Skip to main content
Report this ad

See also:

Fourth of July facts: how well do you know your Independence Day trivia?

“When, in the course of human events, it becomes necessary for one people to dissolve the political bands which have connected them with another, and to assume, among the powers of the earth, the separate and equal station to which the laws of nature and of nature’s God entitle them, a decent respect to the opinions of mankind requires that they should declare the causes which impel them to separation.” The Declaration of Independence, adopted by Congress on the 2nd day of July, 1776, and agreed to by 12 of the 13 colonies (New York did not vote) on the 4th day of July, 1776

Declaration of Independence, July 4, 1776
Photo by: Historical society media handout

The blood of our forefathers was shed in copious amounts to secure the freedom we so greatly enjoy today, centuries later. While many see this day as an opportunity for beer, barbeques, and blowing things up, it is, in reality, a day meant to remind us of our many freedoms and our independence from a controlling Sovereign across the water. When you think of Independence Day, think of sacrifice. Think of victory won by blood. And think of Patrick Henry’s famous “Give me liberty, or give me death!” speech the year prior to the Declaration’s signing.

There are quite a few pieces of trivia about Independence Day not commonly known. So, to celebrate our nation’s independence, take a look at these fun facts and find out the truth to a burning question: just how much do you, your family, and your friends, know about the Fourth of July?

The Declaration wasn’t actually signed en masse on 4th July, 1776: On 1 July, 1776, the Second Continental Congress convened. On 2nd July, 1776, 12 of the 13 colonies – because New York did not vote – voted for the motion for independence set forth by Richard Henry Lee. 4th July, 1776, Congress did officially adopt the Declaration, and the first two men signed: John Hancock, the president of the Congress, and his secretary, Charles Thompson. It wasn’t until 2nd August, 1776, most of the men signed, and many actually signed at even later dates.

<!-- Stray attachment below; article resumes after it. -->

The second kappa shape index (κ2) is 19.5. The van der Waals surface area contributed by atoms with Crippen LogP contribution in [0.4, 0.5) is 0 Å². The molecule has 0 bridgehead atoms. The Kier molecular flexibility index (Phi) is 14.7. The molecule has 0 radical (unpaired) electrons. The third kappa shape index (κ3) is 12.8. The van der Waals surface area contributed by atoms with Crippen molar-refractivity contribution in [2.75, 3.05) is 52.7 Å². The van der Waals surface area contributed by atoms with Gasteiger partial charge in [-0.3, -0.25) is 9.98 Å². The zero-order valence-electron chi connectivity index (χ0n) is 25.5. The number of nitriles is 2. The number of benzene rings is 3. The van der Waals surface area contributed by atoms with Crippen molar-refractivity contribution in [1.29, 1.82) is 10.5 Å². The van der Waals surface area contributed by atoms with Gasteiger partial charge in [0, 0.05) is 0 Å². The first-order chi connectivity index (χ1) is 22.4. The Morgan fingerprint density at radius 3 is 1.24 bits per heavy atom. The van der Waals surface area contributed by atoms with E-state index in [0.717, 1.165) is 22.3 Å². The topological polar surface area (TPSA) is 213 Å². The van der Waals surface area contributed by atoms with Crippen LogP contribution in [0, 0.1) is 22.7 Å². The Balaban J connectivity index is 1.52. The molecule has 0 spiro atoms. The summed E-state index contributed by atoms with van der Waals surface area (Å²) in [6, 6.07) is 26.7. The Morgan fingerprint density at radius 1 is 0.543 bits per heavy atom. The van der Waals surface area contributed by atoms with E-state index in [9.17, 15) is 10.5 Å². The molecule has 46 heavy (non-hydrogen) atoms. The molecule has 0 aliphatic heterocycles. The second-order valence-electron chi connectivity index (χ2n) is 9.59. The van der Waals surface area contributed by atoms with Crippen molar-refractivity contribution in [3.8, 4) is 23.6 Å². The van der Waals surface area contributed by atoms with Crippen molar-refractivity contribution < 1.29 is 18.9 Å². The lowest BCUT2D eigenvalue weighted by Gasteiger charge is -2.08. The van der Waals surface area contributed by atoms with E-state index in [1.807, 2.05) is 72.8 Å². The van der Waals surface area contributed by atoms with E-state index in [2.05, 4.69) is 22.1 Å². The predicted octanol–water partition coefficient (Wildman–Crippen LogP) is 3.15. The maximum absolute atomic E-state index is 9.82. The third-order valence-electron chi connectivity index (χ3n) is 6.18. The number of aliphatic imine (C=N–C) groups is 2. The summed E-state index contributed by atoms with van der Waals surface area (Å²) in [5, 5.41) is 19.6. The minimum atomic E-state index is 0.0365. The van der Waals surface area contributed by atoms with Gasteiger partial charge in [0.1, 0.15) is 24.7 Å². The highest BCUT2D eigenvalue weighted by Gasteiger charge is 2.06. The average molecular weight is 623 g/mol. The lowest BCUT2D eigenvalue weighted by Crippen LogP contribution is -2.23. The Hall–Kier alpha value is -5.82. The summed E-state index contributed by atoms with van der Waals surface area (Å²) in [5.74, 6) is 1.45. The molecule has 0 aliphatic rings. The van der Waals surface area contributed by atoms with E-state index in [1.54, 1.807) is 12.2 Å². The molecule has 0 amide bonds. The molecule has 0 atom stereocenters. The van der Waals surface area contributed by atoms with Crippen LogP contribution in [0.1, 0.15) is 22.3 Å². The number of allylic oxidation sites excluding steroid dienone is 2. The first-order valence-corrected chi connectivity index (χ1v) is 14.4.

John Hancock, the first signer and the biggest signature, signed with a flourish, famously stating: “There, I guess King George will be able to read that!” Not all historians back the quote, but given Hancock’s political fire, it seems a likely remark.

Why didn’t New York vote for independence until the 9th of July, 1776? Because their home assembly delayed the decision of whether or not to give their delegates the go-ahead to vote favorably until then.

One signer recanted: New Jersey lawyer Richard Stockton was captured by the British on 30 November, 1776, and after months of abuse and near-starvation, he repudiated his signature and swore fealty to King George III. When he regained his freedom, he swore a new oath of loyalty to New Jersey in December 1777 – but one can’t help but wonder how valuable his oath was at that point.

One United States president was born on the fourth of July: Calvin Coolidge, our 30th president, 1872.

Three presidents have died on the fourth of July: John Adams, our 2nd president, died 4th July, 1826, of “debility” which historians believe meant heart failure. Historical legend claims Adams uttered the phrase “Thomas Jefferson still lives” immediately prior to his own death; the two men had been fellow patriots but also hot-tempered political opponents. He was wrong; 5 hours before Adams’ death, Thomas Jefferson, our 3rd president, passed at the age of 83, assumed to be natural causes, with the actual cause hotly contested by historians. Our 5th president, James Monroe, died on 4th July, 1831, from tuberculosis and heart failure.

Presidential death near-misses on the 4th of July include our 12th president, Zachary Taylor, who fell ill after eating a bowl of cherries and milk on 4th July, 1850, and died 5 days later, and 20th president, James Garfield, who was shot on 2nd July, 1881, and died months later.